Chair Force Engineer

Tuesday, February 20, 2007

Path of the DynaSoar

Jon Goff has two good posts (here and here) about the difficulties that went into designing the Space Shuttle, the impossibility of building a fully-reusable shuttle during the 70's, and a possible way ahead.

I have long shared a similar belief. The group that sent Apollo to the moon must have felt very confident in their abilities, but they stretched too far in designing a spacecraft as long as a 737, with a design goal of flying into space every two weeks. If they had attempted building a smaller, reusable spaceplane before proceeding with the space shuttle, they'd have learned some lessons on how to do it. They'd probably go into the shuttle development with lowered expectations for the shuttle, and design the shuttle accordingly.

Specifically, I think the X-20 DynaSoar represented a painful missed opportunity. I came to this belief shortly after Columbia disintegrated, motivated by my admiration of the X-20's hot structure TPS. The metallic TPS and heat-absorbing structure of the DynaSoar would have likely been more robust than the shuttle's tile-on-aluminum construction, at the expense of a much heavier vehicle.

The X-20 DynaSoar went through many changes over its lifetime, but it appeared to have found direction prior to the December 1963 cancellation. Its original billing as a space bomber and recon platform doomed it in the eyes of defense secretary Robert McNamara, who felt that Manned Orbiting Laboratory was a more prudent use of defense dollars. In a military sense, he was justified. But X-20 was still important, in terms of establishing technologies and operational procedures for a reusable manned spaceplane. While X-20 achieved much knowledge that was applied to the shuttle, there was so much more to be learned if X-20 had proceeded with its planned 1967 launch.

I don't like playing "what if" with history, as there are too many variables to truly know how history would have proceeded had a different choice been made. I would say that the following would have been likely outcomes if DynaSoar had been built and flown:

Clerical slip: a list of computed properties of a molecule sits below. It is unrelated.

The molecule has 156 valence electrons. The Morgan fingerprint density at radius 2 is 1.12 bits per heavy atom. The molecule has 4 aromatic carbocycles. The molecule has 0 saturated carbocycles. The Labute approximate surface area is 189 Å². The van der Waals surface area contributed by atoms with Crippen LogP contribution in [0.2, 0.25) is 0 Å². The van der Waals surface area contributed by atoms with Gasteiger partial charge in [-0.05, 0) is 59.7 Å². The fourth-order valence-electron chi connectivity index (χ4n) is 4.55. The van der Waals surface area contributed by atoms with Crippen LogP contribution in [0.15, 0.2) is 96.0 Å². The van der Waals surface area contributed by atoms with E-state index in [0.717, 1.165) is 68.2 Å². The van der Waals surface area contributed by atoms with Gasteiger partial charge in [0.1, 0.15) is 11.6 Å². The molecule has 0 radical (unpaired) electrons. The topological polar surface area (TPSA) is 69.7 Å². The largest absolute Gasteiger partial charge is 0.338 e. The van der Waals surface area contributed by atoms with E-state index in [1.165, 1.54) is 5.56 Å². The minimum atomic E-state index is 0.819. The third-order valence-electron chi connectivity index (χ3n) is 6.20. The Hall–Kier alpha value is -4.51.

--The shuttle would have been designed for a lower flight rate, with more realistic turnaround times
--The shuttle would not have been designed for large Air Force payloads, and may not have gotten Air Force support at all
--The shuttle would have probably been built with a hot structure and metallic TPS
--Upon seeing the difficulties of operating a reusable spaceplane, NASA may have opted to continue with an Apollo Applications Program utilizing the Saturn IB, Apollo CSM, and small space stations / mission modules instead of pursuing the shuttle

DynaSoar represented the first development spiral of a real reusable spacecraft. Subsequent spirals could have brought us farther down the path to a true RLV, through such steps as:
--Enlarging the DynaSoar glider to carry the engine and propellants for orbital insertion and de-orbit
--Replacement of the SRB's on the Titan booster with liquid-fueled, flyback boosters
--A further enlargement of the glider to include a larger crew and a useful payload
--Development of an all-reusable system with at least one flyback booster (staging around Mach 6) and a spaceplane that could fly all the way to orbit with a useful payload and return safely to earth.

I think most engineers agree that a true RLV was out of reach during the 1970's when the shuttle was designed. It's probably within reach now, but we need to work our way up to that point. Spiral development was the answer then, and it's still the answer today. The problem in the early 70's was a lack of development money. Today, we can find the money if the market sees a need for an RLV. We're caught in a classic chicken-and-egg dilemma: we need an RLV to open space for commerce, but the market doesn't currently exist to justify spending on an RLV. But a first step has to be the development of a reliable manned spaceplane that can be launched on an expendible rocket and returned to flight in a safe manner.

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